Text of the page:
Figure 8.

Single vacancy graphene structures with (a) 3 N, (b) 2 N and 1 S, (c) 2 S and 1 N, and (d) 3 S doping [26].

The theoretical study of Yun et al. on doping of sulfur in graphene nanosheets is a good example of connecting the experiment with calculations and simulations to understand the possibility of sites that are being occupied by a dopant [27]. They have simulated three structures for doping of sulfur in graphene nanosheets as demonstrated in Figure 9. Figure 9a is the adsorption of sulfur on the graphene nanosheet, (Figure 9b) is the substitution of sulfur in the graphene nanosheet, that is, replacing a carbon, and (Figure 9c) is the placement of S2 in a divacancy defect graphene nanosheet. The binding energies for adsorbed sulphur, substitutional sulfur, and S2 divacancy sulfur are 0.85, 7.25, and 4.89 eV, respectively, whereas the bulk sulfur cohesive energy is 2.45 eV. They suggest that substitutional sulfur-doped structure is most likely possibility and that the doping of sulfur contributes to the increase of conductivity in sulfur-doped graphene nanosheet.

Figure 9.

Structure of (a) adsorbed S on graphene, (b) substitution of S in graphene, and (c) dimer S2 on divacancy graphene.

2.2 Adsorption and diffusion

Besides the other properties of graphene and carbon nanostructure, it is important for LIBs that the extraction and reinsertion of lithium ion happen smoothly and the resultant is a long-lasting battery. The ionic mobility is an important characteristic; as the material capacitance and other properties improve, for the use of a material as an anode, it is necessary to see the mechanism that is happening in the structure. Adsorption plays an important role along with the doping of the structure.

Zheng et al. provide insight, which shows that in interaction between positive Li ion and graphene, Li ion favors the center of ring position [28]. Their study is based on VASP code and GGA functional. Vacancy-induced structure is also discussed, showing that the vacancy defects decrease the diffusion of positive lithium ion on the surface of the structure. Furthermore, the mechanism of lithiation in pristine graphene and defective graphene was studied by Vivek et al. [29]. They had concluded that the adsorption of Li onto the pristine graphene surface is highly unlikely whereas as the presence of the divacancy and Stone-Wales defects increases the chances of lithiation. As the defects are created, the potential around the defective zone increases which in turn increases the capability of adsorption of Li onto the surface as an adatom. The highest capacity (1675 mAh/g) is seen for the 25% divacancy defect, whereas the highest possibility for Stone-Wales defect at 100% ~1100 mAh/g where the defective structures are shown in Figure 10. A further insight is provided by Zhou et al. who claim that the divacancy defect is more attractive to the Li than the SW defect [30].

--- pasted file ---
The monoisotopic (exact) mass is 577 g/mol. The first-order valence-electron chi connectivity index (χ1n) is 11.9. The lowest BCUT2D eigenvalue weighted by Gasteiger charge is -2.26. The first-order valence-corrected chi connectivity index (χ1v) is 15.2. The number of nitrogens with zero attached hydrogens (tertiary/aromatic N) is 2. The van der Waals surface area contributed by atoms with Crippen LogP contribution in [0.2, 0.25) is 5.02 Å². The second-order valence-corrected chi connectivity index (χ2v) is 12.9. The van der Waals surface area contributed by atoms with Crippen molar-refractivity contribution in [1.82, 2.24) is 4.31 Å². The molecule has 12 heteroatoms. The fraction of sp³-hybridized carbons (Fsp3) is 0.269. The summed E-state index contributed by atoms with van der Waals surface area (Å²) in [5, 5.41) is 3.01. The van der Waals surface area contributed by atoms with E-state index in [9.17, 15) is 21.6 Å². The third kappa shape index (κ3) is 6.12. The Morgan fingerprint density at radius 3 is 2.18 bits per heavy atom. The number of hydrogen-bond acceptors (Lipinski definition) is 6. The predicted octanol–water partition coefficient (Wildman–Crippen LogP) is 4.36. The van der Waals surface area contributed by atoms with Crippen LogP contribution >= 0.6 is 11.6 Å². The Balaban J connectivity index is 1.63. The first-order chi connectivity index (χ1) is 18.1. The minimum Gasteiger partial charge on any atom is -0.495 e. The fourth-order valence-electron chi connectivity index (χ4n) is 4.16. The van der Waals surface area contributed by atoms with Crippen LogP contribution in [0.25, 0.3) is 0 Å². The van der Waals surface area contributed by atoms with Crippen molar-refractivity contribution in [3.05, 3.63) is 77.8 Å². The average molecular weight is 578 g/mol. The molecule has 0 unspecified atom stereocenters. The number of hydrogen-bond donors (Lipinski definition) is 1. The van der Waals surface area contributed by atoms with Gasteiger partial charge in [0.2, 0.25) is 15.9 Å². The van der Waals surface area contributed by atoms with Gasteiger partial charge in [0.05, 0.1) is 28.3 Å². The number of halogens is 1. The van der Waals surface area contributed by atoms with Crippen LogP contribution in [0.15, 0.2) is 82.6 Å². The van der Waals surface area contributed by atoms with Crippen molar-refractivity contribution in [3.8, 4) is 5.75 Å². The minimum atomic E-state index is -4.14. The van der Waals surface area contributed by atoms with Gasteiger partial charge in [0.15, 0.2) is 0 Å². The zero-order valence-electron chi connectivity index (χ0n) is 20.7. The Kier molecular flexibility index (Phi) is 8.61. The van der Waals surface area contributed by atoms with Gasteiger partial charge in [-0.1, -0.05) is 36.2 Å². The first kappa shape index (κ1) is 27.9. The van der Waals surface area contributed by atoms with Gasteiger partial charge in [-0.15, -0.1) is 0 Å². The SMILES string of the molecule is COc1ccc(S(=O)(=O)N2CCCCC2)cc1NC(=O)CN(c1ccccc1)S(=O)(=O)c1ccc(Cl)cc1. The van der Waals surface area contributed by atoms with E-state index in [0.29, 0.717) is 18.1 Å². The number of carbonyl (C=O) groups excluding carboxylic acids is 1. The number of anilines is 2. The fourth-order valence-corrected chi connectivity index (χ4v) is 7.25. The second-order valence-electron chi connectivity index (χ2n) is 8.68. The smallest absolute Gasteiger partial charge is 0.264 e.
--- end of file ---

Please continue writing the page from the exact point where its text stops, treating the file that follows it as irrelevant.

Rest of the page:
Figure 10.

(a) Divacancy defect graohene structure and (b) Stone-Wales defect graphene structure [29].

The effect of defects generated in graphene on Li adsorption has been studied in detail with different structure simulations [11, 31]. The formation of lithium clusters on the single vacancy and divacancy defective site was studied by Chen et al. [32]. They have shown the high amount of lithium storage in these defective sites. Mukherjee et al. studied the defective graphene experimentally and theoretically by synthesizing the porous graphene network and simulating it in different divacancy defect percentages [33]. They found their studies to be in agreement and that the Li adsorption had increased around the divacancy defect sites as well as the increasing divacancy defect percentage resulting in increasing lithium storage capacity [33].